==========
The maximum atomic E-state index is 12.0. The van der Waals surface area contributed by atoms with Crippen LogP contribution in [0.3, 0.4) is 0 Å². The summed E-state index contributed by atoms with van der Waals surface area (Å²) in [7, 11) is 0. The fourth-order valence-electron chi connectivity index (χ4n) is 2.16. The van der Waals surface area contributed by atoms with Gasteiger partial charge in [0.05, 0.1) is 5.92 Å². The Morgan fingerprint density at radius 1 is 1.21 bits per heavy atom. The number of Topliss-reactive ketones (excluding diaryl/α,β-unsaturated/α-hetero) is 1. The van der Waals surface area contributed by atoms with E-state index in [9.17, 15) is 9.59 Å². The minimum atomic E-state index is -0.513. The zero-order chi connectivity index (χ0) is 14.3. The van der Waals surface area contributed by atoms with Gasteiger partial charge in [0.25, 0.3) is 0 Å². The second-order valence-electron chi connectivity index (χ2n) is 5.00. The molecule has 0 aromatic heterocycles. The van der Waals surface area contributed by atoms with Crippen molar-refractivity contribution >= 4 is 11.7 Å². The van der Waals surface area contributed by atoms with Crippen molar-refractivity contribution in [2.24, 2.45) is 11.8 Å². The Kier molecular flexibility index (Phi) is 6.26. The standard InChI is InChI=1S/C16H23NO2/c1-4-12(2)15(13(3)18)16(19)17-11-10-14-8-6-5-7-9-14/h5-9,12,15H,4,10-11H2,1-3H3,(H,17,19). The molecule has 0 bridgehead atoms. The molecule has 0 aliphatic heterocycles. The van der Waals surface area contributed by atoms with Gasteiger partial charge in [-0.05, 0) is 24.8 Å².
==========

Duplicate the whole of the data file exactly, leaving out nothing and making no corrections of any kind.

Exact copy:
The maximum atomic E-state index is 12.0. The van der Waals surface area contributed by atoms with Crippen LogP contribution in [0.3, 0.4) is 0 Å². The summed E-state index contributed by atoms with van der Waals surface area (Å²) in [7, 11) is 0. The fourth-order valence-electron chi connectivity index (χ4n) is 2.16. The van der Waals surface area contributed by atoms with Gasteiger partial charge in [0.05, 0.1) is 5.92 Å². The Morgan fingerprint density at radius 1 is 1.21 bits per heavy atom. The number of Topliss-reactive ketones (excluding diaryl/α,β-unsaturated/α-hetero) is 1. The van der Waals surface area contributed by atoms with E-state index in [9.17, 15) is 9.59 Å². The minimum atomic E-state index is -0.513. The zero-order chi connectivity index (χ0) is 14.3. The van der Waals surface area contributed by atoms with Gasteiger partial charge in [0.25, 0.3) is 0 Å². The second-order valence-electron chi connectivity index (χ2n) is 5.00. The molecule has 0 aromatic heterocycles. The van der Waals surface area contributed by atoms with Crippen molar-refractivity contribution >= 4 is 11.7 Å². The van der Waals surface area contributed by atoms with Crippen molar-refractivity contribution in [2.24, 2.45) is 11.8 Å². The Kier molecular flexibility index (Phi) is 6.26. The standard InChI is InChI=1S/C16H23NO2/c1-4-12(2)15(13(3)18)16(19)17-11-10-14-8-6-5-7-9-14/h5-9,12,15H,4,10-11H2,1-3H3,(H,17,19). The molecule has 0 bridgehead atoms. The molecule has 0 aliphatic heterocycles. The van der Waals surface area contributed by atoms with Gasteiger partial charge in [-0.05, 0) is 24.8 Å².